Open Access

Knowledge and perception towards net care and repair practice in Ethiopia

  • Ayele Zewde1,
  • Seth Irish2,
  • Adugna Woyessa3,
  • Yonas Wuletaw3,
  • Honelgn Nahusenay1Email authorView ORCID ID profile,
  • Semira Abdelmenan1,
  • Meaza Demissie1,
  • Hanna Gulema1,
  • Gunawardena Dissanayake4,
  • Sheleme Chibsa4,
  • Hiwot Solomon5,
  • Meseret A. Yenehun5,
  • Amha Kebede3,
  • Lena M. Lorenz6,
  • Gabriel Ponce-de-Leon7,
  • Joseph Keating8,
  • Alemayehu Worku1 and
  • Yemane Berhane1
Malaria Journal201716:396

https://doi.org/10.1186/s12936-017-2043-1

Received: 4 May 2017

Accepted: 21 September 2017

Published: 2 October 2017

Abstract

Background

Long-lasting insecticidal nets (LLINs) are a key malaria control intervention. Although LLINs are presumed to be effective for 3 years under field or programmatic conditions, net care and repair approaches by users influence the physical and chemical durability. Understanding how knowledge, perception and practices influence net care and repair practices could guide the development of targeted behavioural change communication interventions related to net care and repair in Ethiopia and elsewhere.

Methods

This population-based, household survey was conducted in four regions of Ethiopia [Amhara, Oromia, Tigray, Southern Nations Nationalities Peoples Region (SNNPR)] in June 2015. A total of 1839 households were selected using multi-stage sampling procedures. The household respondents were the heads of households. A questionnaire was administered and the data were captured electronically. STATA software version 12 was used to analyse the data. Survey commands were used to account for the multi-stage sampling approach. Household descriptive statistics related to characteristics and levels of knowledge and perception on net care and repair are presented. Ordinal logistic regression was used to identify factors associated with net care and repair perceptions.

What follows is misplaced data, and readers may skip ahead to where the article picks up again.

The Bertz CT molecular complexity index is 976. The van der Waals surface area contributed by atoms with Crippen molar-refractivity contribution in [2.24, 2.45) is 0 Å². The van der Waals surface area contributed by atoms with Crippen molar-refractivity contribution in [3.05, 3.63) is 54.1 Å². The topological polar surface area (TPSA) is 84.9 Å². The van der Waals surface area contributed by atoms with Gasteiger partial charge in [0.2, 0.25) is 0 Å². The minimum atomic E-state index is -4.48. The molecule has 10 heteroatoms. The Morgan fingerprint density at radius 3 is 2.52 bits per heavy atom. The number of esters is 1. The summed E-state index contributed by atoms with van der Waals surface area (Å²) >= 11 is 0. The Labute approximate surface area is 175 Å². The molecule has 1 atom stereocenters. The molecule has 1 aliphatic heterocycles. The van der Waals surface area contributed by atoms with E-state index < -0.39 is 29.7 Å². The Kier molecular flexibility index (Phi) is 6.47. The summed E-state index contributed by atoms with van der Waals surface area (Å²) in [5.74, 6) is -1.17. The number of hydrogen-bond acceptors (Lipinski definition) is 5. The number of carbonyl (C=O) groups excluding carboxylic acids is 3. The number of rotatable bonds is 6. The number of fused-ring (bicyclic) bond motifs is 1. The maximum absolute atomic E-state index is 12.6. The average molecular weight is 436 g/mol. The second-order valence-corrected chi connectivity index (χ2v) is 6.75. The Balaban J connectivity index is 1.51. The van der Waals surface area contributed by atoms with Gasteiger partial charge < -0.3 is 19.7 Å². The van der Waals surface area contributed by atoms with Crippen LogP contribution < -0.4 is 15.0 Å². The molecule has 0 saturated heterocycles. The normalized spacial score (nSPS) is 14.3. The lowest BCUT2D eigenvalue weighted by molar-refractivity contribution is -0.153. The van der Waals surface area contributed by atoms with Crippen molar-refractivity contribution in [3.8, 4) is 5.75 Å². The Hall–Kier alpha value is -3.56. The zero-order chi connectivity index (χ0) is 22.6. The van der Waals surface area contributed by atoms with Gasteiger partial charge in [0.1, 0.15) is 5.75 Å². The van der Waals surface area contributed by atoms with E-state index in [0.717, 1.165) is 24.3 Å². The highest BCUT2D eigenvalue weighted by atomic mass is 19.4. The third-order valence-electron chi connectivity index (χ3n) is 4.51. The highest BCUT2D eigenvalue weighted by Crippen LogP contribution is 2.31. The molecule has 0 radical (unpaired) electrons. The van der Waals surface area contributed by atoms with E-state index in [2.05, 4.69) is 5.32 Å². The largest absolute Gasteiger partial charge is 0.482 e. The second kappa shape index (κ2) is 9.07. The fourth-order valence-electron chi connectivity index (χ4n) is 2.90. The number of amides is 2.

Results

Less than a quarter of the respondents (22.3%: 95% CI 20.4–24.3%) reported adequate knowledge of net care and repair; 24.6% (95% CI 22.7–26.5%) of the respondents reported receiving information on net care and repair in the previous 6 months. Thirty-five per cent of the respondents (35.1%: 95% CI 32.9–37.4%) reported positive perceptions towards net care and repair. Respondents with adequate knowledge on net care and repair (AOR 1.58: 95% CI 1.2–2.02), and those who discussed net care and repair with their family (AOR 1.47: 95% CI 1.14–1.89) had higher odds of having positive perceptions towards net care and repair.

Conclusions

The low level of reported knowledge on net care and repair, as well as the low level of reported positive perception towards net repair need to be addressed. Targeted behavioural change communication campaigns could be used to target specific groups; increased net care and repair would lead to longer lasting nets.

Keywords

Net care and repair Knowledge Perception LLIN Ethiopia

Background

Malaria continues to be one of the biggest public health problems in Ethiopia; 75% of the country’s land mass is considered to be malarious and 60% of the population resides in these areas [1, 2]. According to the 2011 Malaria Indicator Survey (MIS), around 77% of cases were due to Plasmodium falciparum and the remainder was Plasmodium vivax [3]. The long-lasting insecticidal net (LLIN) is a key malaria control intervention, and is currently a priority for scale-up in areas where malaria transmission occurs. If properly used, LLINs act not only as a physical barrier against biting mosquitoes, but also substantially reduces malaria transmission [47].

As in most countries in sub-Saharan Africa, LLINs are an important tool for malaria prevention and control in Ethiopia [8]. According to the 2011 MIS, 55% of households reported owning at least one LLIN [3], with varying levels of net ownership across regions in Ethiopia [9, 10]. The level of LLIN utilization also showed variation by region in Ethiopia [3]. According to the World Health Organization Pesticide Evaluation Scheme (WHOPES), LLINs are expected to remain effective for 3 years under field conditions [11]. However, varying levels of durability in the field have been reported [1214], with only a few studies confirming their usefulness over the entire 3 years [15, 16].

The duration of physical integrity and chemical effectiveness of LLINs are often influenced by factors such as household condition, frequency of washing, type of cooking fuel used, the location of the kitchen inside the house, net repair practice [17, 18], and the level of care given to nets in general [1921]. Increased net care and repair practices could increase the longevity of the net: keeping the net away from children, pests and rodents; rolling up the net when not in use; and washing the net gently were some of the recommended net care approaches [1921]. In addition, it is also recommended to repair any small hole in the net immediately [22]. Repairing small holes immediately could prolong the physical durability of the LLIN, although hole repair practices are uncommon [23, 24].